I think a lot of ink could be saved, and a lot of breath too, by simply accepting that the art culture around us is engaged in pursuing what is enjoyable to those who want to participate - and leave it at that.Etienne Gilson makes the same observation, but from another angle:
Thanks to the fine arts, matter enters by anticipation into something like the state of glory promised to it by theologians at the end of time, when it will be thoroughly spiritualized. A universe having no other function than to be beautiful would be a glorious thing indeed. Those for whom that notion means nothing should not carp at others for dreaming about it and enjoying, in the beauty of works of art, a glimpse of it (33-34).Both Herman and Gilson suggest that different art worlds, with their accompanying aesthetic languages, should live and let live.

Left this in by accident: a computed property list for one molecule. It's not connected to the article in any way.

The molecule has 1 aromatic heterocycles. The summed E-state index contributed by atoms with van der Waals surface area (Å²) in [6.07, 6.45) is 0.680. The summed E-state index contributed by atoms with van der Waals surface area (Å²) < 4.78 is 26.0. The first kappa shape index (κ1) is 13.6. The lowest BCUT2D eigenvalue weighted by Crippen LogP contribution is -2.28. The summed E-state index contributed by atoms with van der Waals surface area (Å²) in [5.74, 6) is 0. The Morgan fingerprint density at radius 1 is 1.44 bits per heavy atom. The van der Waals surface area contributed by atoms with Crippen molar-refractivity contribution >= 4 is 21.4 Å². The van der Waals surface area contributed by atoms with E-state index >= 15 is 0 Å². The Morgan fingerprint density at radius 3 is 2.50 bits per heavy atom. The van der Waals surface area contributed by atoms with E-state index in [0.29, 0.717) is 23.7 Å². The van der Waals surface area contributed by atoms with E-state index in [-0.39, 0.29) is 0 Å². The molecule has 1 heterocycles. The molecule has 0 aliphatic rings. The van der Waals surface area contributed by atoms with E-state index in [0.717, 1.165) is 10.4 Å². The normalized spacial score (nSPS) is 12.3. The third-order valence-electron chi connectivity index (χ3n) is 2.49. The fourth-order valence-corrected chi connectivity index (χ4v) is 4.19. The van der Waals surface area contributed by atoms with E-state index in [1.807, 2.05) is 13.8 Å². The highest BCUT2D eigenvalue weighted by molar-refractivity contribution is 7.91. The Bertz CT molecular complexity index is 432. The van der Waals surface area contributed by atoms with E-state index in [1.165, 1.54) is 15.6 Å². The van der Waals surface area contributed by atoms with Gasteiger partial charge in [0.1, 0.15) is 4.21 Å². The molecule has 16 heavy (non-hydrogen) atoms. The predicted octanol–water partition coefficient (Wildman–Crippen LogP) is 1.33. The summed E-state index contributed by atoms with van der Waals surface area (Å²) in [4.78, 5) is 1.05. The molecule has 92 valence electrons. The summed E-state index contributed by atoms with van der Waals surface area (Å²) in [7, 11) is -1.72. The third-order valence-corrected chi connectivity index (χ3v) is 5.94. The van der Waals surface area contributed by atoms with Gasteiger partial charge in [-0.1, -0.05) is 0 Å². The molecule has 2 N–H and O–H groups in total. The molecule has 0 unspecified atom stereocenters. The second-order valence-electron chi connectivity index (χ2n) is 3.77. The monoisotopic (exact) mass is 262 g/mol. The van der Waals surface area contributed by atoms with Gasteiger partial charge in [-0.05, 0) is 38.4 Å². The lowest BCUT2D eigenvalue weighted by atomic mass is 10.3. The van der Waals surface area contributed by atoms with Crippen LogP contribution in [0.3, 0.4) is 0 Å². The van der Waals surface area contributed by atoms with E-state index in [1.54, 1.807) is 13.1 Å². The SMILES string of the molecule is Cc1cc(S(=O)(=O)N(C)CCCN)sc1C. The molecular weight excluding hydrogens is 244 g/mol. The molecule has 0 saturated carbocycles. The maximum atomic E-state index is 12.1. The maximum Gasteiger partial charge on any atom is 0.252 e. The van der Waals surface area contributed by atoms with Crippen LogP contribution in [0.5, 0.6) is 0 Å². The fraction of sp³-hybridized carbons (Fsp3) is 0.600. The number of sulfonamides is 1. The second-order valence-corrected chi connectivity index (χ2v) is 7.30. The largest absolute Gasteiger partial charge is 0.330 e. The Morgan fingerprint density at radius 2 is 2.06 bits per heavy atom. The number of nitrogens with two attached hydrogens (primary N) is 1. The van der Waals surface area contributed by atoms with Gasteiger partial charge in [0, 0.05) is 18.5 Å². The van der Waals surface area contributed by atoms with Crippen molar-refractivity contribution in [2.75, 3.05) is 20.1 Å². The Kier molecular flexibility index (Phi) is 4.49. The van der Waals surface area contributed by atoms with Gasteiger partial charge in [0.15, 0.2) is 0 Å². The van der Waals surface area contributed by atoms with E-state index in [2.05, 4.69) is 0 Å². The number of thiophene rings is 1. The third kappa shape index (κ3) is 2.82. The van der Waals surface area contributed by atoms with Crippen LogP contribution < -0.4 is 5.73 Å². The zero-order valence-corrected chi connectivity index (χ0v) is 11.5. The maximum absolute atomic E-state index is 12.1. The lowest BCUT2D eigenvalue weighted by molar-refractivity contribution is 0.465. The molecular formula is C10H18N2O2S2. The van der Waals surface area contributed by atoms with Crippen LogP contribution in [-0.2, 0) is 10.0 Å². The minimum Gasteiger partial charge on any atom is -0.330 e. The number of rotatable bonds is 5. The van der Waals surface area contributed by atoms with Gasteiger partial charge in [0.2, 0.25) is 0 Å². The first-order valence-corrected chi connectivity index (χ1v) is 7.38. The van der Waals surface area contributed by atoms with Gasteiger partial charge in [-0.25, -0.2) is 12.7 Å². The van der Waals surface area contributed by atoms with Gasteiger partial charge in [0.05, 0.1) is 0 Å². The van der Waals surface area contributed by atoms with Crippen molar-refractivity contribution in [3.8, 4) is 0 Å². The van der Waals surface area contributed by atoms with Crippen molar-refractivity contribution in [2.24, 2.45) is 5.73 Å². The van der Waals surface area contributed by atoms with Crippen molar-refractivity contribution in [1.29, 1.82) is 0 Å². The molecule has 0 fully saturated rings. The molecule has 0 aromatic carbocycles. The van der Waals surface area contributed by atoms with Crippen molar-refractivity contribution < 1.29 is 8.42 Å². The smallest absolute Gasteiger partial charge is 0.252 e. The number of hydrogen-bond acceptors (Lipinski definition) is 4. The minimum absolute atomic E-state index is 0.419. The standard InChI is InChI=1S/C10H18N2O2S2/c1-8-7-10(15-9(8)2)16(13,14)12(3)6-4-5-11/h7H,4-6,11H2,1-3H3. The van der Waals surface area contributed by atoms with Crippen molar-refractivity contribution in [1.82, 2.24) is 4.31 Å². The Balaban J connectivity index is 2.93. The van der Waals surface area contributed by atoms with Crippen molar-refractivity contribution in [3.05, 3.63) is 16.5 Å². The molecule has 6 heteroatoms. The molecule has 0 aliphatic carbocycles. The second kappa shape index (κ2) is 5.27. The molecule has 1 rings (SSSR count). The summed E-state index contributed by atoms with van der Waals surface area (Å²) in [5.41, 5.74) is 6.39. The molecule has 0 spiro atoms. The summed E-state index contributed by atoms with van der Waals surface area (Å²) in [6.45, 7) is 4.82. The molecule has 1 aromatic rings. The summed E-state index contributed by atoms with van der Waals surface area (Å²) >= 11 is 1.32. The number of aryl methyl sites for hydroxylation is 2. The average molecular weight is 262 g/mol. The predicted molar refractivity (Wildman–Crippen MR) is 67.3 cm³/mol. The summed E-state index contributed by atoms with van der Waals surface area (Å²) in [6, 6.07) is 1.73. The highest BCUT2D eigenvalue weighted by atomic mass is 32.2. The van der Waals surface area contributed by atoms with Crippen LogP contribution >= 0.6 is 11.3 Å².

(Those shocked to learn that N.T. Wright was not the first to exploit the new creation trope, deep breaths... deep breaths...)